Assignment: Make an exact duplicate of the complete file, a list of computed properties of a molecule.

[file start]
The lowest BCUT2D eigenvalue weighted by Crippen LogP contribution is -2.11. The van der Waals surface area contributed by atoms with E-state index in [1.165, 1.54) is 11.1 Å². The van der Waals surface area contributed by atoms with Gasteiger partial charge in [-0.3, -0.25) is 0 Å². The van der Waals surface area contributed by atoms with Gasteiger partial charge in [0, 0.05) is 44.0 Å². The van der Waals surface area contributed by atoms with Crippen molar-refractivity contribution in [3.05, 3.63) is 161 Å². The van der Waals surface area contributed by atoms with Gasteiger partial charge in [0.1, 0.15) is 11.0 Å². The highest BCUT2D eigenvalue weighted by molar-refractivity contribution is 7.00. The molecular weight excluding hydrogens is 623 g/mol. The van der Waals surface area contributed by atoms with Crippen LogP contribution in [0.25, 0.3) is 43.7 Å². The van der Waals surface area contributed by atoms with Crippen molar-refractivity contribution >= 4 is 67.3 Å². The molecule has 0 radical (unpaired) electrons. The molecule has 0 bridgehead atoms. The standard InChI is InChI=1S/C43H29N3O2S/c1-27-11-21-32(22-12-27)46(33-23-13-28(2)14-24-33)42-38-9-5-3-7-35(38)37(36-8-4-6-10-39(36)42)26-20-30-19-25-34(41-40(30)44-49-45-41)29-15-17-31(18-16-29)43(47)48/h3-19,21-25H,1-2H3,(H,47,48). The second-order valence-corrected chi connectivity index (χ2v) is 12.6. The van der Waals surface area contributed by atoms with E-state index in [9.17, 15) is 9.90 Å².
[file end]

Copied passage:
The lowest BCUT2D eigenvalue weighted by Crippen LogP contribution is -2.11. The van der Waals surface area contributed by atoms with E-state index in [1.165, 1.54) is 11.1 Å². The van der Waals surface area contributed by atoms with Gasteiger partial charge in [-0.3, -0.25) is 0 Å². The van der Waals surface area contributed by atoms with Gasteiger partial charge in [0, 0.05) is 44.0 Å². The van der Waals surface area contributed by atoms with Crippen molar-refractivity contribution in [3.05, 3.63) is 161 Å². The van der Waals surface area contributed by atoms with Gasteiger partial charge in [0.1, 0.15) is 11.0 Å². The highest BCUT2D eigenvalue weighted by molar-refractivity contribution is 7.00. The molecular weight excluding hydrogens is 623 g/mol. The van der Waals surface area contributed by atoms with Crippen LogP contribution in [0.25, 0.3) is 43.7 Å². The van der Waals surface area contributed by atoms with Crippen molar-refractivity contribution >= 4 is 67.3 Å². The molecule has 0 radical (unpaired) electrons. The molecule has 0 bridgehead atoms. The standard InChI is InChI=1S/C43H29N3O2S/c1-27-11-21-32(22-12-27)46(33-23-13-28(2)14-24-33)42-38-9-5-3-7-35(38)37(36-8-4-6-10-39(36)42)26-20-30-19-25-34(41-40(30)44-49-45-41)29-15-17-31(18-16-29)43(47)48/h3-19,21-25H,1-2H3,(H,47,48). The second-order valence-corrected chi connectivity index (χ2v) is 12.6. The van der Waals surface area contributed by atoms with E-state index in [9.17, 15) is 9.90 Å².